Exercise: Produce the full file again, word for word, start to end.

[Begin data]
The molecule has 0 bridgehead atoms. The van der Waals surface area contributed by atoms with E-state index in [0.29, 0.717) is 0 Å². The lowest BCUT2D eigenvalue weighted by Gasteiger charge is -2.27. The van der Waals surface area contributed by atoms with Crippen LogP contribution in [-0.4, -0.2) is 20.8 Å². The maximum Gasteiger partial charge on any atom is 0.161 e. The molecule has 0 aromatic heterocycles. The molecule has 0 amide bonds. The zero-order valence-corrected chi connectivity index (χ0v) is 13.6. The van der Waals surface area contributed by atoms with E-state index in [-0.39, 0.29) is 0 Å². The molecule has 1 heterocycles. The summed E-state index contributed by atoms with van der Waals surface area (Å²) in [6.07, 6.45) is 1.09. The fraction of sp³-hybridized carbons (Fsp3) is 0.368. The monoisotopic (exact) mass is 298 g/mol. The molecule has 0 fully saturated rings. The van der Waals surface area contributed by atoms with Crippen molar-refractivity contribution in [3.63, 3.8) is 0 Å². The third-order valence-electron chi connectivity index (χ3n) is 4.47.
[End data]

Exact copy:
The molecule has 0 bridgehead atoms. The van der Waals surface area contributed by atoms with E-state index in [0.29, 0.717) is 0 Å². The lowest BCUT2D eigenvalue weighted by Gasteiger charge is -2.27. The van der Waals surface area contributed by atoms with Crippen LogP contribution in [-0.4, -0.2) is 20.8 Å². The maximum Gasteiger partial charge on any atom is 0.161 e. The molecule has 0 aromatic heterocycles. The molecule has 0 amide bonds. The zero-order valence-corrected chi connectivity index (χ0v) is 13.6. The van der Waals surface area contributed by atoms with E-state index in [-0.39, 0.29) is 0 Å². The molecule has 1 heterocycles. The summed E-state index contributed by atoms with van der Waals surface area (Å²) in [6.07, 6.45) is 1.09. The fraction of sp³-hybridized carbons (Fsp3) is 0.368. The monoisotopic (exact) mass is 298 g/mol. The molecule has 0 fully saturated rings. The van der Waals surface area contributed by atoms with Crippen molar-refractivity contribution in [3.63, 3.8) is 0 Å². The third-order valence-electron chi connectivity index (χ3n) is 4.47.